I had a personal training client I was training who knew I was a physio from England. She knew I really wanted to get my license here in Canada and she told me about a friend of hers who was a facilitator in the bridging program. She connected us and 3 months later I was at the information evening. Two months after that I sat for the admissions assessment (which I thought I bombed) and 2 months after that started the program.


I knew by that time I needed all the help I could get. I needed to go back to school. It had been 8 years since I graduated when I went to the information session and I only had 1 year of NMSK experience back in England. When I came to Canada, I went back to being a trainer and building a business and all the physio knowledge just faded away.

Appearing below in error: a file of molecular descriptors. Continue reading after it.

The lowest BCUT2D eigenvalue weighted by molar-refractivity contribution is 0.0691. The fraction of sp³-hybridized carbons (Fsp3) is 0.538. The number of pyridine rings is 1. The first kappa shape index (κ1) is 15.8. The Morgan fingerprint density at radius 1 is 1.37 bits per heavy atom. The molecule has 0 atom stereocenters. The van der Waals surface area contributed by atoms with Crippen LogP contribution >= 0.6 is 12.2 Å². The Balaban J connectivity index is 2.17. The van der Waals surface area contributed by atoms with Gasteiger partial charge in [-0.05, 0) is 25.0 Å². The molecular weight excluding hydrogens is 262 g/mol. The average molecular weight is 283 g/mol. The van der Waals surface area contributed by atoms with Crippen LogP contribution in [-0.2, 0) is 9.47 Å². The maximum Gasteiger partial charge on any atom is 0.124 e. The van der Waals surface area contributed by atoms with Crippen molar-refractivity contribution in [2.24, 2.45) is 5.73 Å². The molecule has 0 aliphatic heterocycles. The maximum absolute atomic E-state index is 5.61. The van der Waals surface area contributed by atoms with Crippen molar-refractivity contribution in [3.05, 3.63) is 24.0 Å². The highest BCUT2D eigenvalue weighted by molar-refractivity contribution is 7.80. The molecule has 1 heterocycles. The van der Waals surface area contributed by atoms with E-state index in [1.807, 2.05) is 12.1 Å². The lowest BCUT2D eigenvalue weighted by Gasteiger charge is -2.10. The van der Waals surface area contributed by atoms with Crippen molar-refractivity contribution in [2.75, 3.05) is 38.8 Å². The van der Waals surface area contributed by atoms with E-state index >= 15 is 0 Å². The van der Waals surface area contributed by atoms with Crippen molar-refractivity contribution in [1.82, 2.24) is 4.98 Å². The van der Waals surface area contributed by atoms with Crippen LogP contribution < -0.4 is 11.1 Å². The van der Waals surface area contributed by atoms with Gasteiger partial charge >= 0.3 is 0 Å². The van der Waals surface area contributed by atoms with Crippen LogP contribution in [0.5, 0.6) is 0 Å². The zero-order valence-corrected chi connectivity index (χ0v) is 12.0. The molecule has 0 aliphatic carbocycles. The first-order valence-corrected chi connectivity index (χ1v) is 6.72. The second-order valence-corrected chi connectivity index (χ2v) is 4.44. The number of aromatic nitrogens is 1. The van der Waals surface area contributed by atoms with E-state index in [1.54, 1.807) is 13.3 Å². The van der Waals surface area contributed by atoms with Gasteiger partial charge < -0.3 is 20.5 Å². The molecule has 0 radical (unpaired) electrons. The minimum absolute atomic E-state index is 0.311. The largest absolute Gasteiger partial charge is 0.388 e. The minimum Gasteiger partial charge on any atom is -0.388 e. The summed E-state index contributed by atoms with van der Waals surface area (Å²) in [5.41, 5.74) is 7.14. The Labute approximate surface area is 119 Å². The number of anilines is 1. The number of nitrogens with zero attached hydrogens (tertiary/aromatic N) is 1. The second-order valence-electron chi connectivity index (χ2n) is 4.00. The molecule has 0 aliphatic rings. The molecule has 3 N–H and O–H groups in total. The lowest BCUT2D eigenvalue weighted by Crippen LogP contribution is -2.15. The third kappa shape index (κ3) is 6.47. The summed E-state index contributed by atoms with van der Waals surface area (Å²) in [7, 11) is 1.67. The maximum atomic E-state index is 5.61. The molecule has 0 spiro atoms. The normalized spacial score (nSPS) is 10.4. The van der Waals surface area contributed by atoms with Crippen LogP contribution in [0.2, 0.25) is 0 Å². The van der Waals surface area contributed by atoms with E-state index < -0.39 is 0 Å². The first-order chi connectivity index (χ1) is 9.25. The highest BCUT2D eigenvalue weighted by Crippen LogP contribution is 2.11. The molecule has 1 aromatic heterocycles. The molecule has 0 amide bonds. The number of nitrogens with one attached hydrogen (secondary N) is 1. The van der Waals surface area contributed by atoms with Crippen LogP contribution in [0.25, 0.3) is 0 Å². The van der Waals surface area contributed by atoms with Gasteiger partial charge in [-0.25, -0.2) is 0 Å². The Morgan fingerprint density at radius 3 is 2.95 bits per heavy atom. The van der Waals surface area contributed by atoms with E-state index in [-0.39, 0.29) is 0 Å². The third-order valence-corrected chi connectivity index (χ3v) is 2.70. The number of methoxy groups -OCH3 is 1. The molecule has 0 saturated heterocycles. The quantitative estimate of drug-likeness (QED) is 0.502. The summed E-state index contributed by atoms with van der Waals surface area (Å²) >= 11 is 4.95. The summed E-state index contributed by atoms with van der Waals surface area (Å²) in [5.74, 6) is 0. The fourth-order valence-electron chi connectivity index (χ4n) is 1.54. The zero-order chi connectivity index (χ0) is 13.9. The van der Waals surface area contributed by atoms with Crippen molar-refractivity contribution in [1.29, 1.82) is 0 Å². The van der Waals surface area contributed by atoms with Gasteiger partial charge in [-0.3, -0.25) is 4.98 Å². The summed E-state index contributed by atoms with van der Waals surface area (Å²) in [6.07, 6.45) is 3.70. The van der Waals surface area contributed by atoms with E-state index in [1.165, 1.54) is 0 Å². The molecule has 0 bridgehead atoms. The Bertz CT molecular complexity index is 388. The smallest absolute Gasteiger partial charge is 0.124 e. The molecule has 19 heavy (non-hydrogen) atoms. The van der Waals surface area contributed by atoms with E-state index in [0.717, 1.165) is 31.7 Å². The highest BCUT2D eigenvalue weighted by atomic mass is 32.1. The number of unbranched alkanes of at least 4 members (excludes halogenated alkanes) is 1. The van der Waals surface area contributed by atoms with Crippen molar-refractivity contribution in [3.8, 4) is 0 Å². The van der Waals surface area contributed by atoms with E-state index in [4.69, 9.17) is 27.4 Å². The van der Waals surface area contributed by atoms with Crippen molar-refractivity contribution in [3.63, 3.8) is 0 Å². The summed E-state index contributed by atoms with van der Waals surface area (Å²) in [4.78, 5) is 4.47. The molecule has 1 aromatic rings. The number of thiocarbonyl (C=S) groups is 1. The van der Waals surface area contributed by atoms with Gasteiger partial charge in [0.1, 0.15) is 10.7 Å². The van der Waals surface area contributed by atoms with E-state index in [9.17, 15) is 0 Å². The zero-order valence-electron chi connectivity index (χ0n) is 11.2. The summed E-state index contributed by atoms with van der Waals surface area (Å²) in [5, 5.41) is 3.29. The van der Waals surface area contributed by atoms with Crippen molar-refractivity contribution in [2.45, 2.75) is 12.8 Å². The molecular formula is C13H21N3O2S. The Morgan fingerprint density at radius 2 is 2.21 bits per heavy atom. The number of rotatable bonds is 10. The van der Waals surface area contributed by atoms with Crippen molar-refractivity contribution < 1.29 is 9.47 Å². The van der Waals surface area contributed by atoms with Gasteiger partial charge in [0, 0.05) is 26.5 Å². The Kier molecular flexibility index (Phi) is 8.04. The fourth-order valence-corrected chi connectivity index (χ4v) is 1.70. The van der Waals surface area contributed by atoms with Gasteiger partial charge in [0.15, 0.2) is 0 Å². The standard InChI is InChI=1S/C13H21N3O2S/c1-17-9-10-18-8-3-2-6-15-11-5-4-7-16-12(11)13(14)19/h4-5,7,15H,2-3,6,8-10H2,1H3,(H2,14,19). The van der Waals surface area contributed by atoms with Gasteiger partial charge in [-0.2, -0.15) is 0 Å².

The bridging program is so much more than a refresher course. Its a 10 month fully comprehensive program and it covers everything from physiotherapy theory, skills and practice, concepts in Canadian healthcare, career development, networking and offers the fantastic opportunity to go on not 1, but 2 clinical internships. If like me you’re a hands on learner (most Physio’s are) the onsite weekend workshops, practical clinics and mock examinations were where I got the most out of the program. The online sessions and self directed homework study was also very well supported and the clinical internships were excellent at getting us into the work place and getting back to practice. The only negative I could say is that despite all the outstanding team mentors, content, structure and networking the course exposes you to, I still feel we should have done more to prepare us for the exams. My reasoning for this is as follows; the OSCE format is so specific, so detailed, so robot-like in its passing requirements, that even after the program finished, me and my study group still needed to learn the exam process in so much detail, it took us 3 more months of 4-5 days per week study to feel ready to attempt the exam. The bridging program does such a fantastic job of making us better, well rounded and much more professional physiotherapists, but everyone enrolled in the program has one single goal in mind. To pass the exam. A week of intense exam prep, workshops and exam skills would have been spectacular right at the end of the program.